d. Poor asset management:


Components for a particular product are required to be processed together. But with the increase in variety, the time taken for an individual component increases, thereby resulting in a higher amount of work-in-process at various stages of operation. Goods dispatched from the warehouse also suffer as the products reach the warehouse late.


It is now clear that a wide spectrum of product mix has an impact on the operational levels of textile and garment units. This leads to a failure in delivery commitment and poor quality, leading to a significant increase in manufacturing cost.

Tailoring the product mix


There is already a high degree of variability in retail due to the changing fashion scene and the short season windows. Product lines multiply with the introduction of new segments every season. For example, apart from the established lines such as golf, tennis or swimwear in sportswear, a new segment called 'yoga' wear might be introduced.


Moreover, sizes and fits vary greatly from one market to another on a global scale. This tends to intensify SKU availability at the retail level.


Retailers need to manage this diversified product line through different stages like product development, outsourcing apparel, sample approval, production, distribution and merchandising, etc., across vast geographical distances. By increasing the product mix, the complexity of the operation is magnified many folds over.


Many times the impact of product proliferation goes unnoticed by the retailer or buying houses as organisations in the Apparel Retail Chain are seldom interconnected and there is very little coordination between players.


Retailers have to realise that they cannot just focus on purchasing and selling, but need to pay close attention to the entire Supply Chain since delay at one stage in the chain will ultimately affect them. Based on the configuration of the Apparel Supply Chain, the retailer has little scope to exercise control in this process.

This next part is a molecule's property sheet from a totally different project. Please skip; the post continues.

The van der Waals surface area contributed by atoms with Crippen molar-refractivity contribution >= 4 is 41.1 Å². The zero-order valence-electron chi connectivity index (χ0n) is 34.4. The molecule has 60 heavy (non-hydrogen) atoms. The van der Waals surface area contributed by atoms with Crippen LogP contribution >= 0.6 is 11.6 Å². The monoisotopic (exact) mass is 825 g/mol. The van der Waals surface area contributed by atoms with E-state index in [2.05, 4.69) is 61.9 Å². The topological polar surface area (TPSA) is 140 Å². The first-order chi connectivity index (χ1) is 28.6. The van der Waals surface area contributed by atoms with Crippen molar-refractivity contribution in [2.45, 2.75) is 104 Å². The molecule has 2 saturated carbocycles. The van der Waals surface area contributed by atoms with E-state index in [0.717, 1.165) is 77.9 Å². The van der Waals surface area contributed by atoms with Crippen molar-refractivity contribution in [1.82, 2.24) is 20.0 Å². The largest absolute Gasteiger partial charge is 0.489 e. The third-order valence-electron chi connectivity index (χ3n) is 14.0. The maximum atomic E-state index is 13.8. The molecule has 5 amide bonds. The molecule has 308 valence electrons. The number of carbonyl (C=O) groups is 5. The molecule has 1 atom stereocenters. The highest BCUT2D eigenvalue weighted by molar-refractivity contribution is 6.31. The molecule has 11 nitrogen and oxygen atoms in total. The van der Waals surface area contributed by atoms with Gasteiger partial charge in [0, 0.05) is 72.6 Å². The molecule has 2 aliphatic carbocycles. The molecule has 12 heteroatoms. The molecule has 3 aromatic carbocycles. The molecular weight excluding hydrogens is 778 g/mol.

Garments are made from a combination of fabric from a company, snaps from another and buttons or zippers from yet another, all of which must come together in time for the finished product to be placed on the shelf.


As product development consists of developing and selecting fabric swatches, deciding garment style and merchandise flow, proliferation of product mix leads to higher costs and longer design-to-market cycle time. Typically, design-to-market time for fashion products is six to nine months, of which 70 percent of the time is spent on non-value-added activities like communication delay, non-approval of merchandise at various stages and waiting time for assortments.


A judicious product mix in basic textile helps in making the entire apparel Supply Chain more manageable without having to sacrifice the end diversity in apparel style, fit and size that capture the customer's imagination.


Originally published in "Inside Fashion: The Magazine on Fashion & Retailing"; Vol 9: No. 8